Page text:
Its like a female wearing a bikini to the beach. Thats fine and no one looks twice, but would she wear it to buy groceries at the supermarket? This argument is really about context not content.

To me, a couple of women having a pash to titillate a drunk crowd of ferral dorks at a cricket match don't deserve having me die in the trenches to protect their right to do so - it just comes under the heading of "stupid stuff people do cos their human now can all move on and calm down."

Save the outrage for when its required IMHO.

pink panda said...

this topic really fucked me off. i dont see why it's seen as attention seeking. who cares if they're straight or gay, everyone should have the option to kiss everyone, regardless of their sexual orientation.

it's a bit unfair to say that they should have to be lesbians to have the right to kiss in public.

gay and straight people should have the same rights. that's what this is about.

span said...

I don't think they should have to be lesbians to be able to kiss in public.

My point was that this isn't exactly a poster girl case for discrimination stuff and that a lot of the people who seem hot under the collar to defend it are straight men who are keen to see it happen because they find it a turn-on, rather than out of any human rights motivation. One of the commenters over at the Capitalism Bad; Tree Pretty post that I mentioned has put this much better than I have, I suggest you have a read of that thread if you haven't already.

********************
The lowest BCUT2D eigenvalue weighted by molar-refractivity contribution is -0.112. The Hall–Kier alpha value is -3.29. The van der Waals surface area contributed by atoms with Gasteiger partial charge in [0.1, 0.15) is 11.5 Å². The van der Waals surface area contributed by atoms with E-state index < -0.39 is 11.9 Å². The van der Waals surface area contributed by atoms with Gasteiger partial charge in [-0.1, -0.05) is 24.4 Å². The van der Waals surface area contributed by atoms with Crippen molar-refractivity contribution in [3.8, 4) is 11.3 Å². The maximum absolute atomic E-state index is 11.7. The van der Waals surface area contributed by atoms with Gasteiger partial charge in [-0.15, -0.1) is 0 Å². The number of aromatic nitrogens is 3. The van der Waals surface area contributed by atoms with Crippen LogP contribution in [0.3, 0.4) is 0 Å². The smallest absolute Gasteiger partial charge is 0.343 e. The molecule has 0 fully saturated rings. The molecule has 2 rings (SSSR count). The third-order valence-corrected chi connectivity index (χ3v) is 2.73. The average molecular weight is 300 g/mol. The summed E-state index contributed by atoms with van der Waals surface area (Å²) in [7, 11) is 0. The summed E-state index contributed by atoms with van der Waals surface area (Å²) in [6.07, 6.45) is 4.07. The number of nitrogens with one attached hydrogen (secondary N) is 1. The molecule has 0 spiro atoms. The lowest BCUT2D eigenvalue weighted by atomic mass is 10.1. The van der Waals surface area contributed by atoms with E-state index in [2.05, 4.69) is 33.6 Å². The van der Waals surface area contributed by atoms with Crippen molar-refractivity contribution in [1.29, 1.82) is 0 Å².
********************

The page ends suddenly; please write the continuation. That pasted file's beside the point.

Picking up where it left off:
Wouldn't it be great though if the sight of two people of the same sex showing affection to each other only got the same kind of response that it does when those showing affection are of different sexes?

A colleague was talking to me today about a civil union that she attended over the break and how disconcerting (not bad, just unusual) she found it for the two women being civil unioned to be touching each other affectionately in front of everyone.

I remember when I was a little girl, I must have been about 7, and I was holding hands with my best friend, walking home from school. A group of the intermediate kids started calling us gay, and I didn't know what it meant but it was pretty clearly a bad thing, so I let go of her hand. Although that's a long time ago, I still hear a lot of kids (and older) using the word gay in a very negative sense today.

Outside of Ponsonby it must be bloody hard to be homosexual and in a relationship, and feel constrained in terms of holding hands, kissing, etc, in public when hetero couples can do all sorts of things on the street without much more than the occasional disapproving look.

Psycho Milt said...